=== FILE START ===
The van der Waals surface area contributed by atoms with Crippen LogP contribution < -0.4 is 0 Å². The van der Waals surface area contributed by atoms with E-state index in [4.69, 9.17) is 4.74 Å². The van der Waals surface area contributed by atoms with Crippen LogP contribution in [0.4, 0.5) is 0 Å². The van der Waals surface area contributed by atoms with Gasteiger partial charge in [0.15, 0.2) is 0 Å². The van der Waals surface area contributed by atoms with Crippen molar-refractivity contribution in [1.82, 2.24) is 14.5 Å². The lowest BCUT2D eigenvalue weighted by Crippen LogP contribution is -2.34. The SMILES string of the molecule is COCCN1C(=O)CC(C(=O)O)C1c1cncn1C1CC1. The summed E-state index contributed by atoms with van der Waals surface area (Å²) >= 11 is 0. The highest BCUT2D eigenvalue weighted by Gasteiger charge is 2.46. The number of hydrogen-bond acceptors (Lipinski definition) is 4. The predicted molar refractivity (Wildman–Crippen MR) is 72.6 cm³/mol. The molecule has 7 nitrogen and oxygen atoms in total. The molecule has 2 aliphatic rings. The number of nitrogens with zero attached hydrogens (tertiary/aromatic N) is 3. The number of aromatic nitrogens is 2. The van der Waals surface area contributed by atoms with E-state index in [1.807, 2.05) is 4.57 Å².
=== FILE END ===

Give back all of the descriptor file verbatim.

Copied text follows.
The van der Waals surface area contributed by atoms with Crippen LogP contribution < -0.4 is 0 Å². The van der Waals surface area contributed by atoms with E-state index in [4.69, 9.17) is 4.74 Å². The van der Waals surface area contributed by atoms with Crippen LogP contribution in [0.4, 0.5) is 0 Å². The van der Waals surface area contributed by atoms with Gasteiger partial charge in [0.15, 0.2) is 0 Å². The van der Waals surface area contributed by atoms with Crippen molar-refractivity contribution in [1.82, 2.24) is 14.5 Å². The lowest BCUT2D eigenvalue weighted by Crippen LogP contribution is -2.34. The SMILES string of the molecule is COCCN1C(=O)CC(C(=O)O)C1c1cncn1C1CC1. The summed E-state index contributed by atoms with van der Waals surface area (Å²) >= 11 is 0. The highest BCUT2D eigenvalue weighted by Gasteiger charge is 2.46. The number of hydrogen-bond acceptors (Lipinski definition) is 4. The predicted molar refractivity (Wildman–Crippen MR) is 72.6 cm³/mol. The molecule has 7 nitrogen and oxygen atoms in total. The molecule has 2 aliphatic rings. The number of nitrogens with zero attached hydrogens (tertiary/aromatic N) is 3. The number of aromatic nitrogens is 2. The van der Waals surface area contributed by atoms with E-state index in [1.807, 2.05) is 4.57 Å².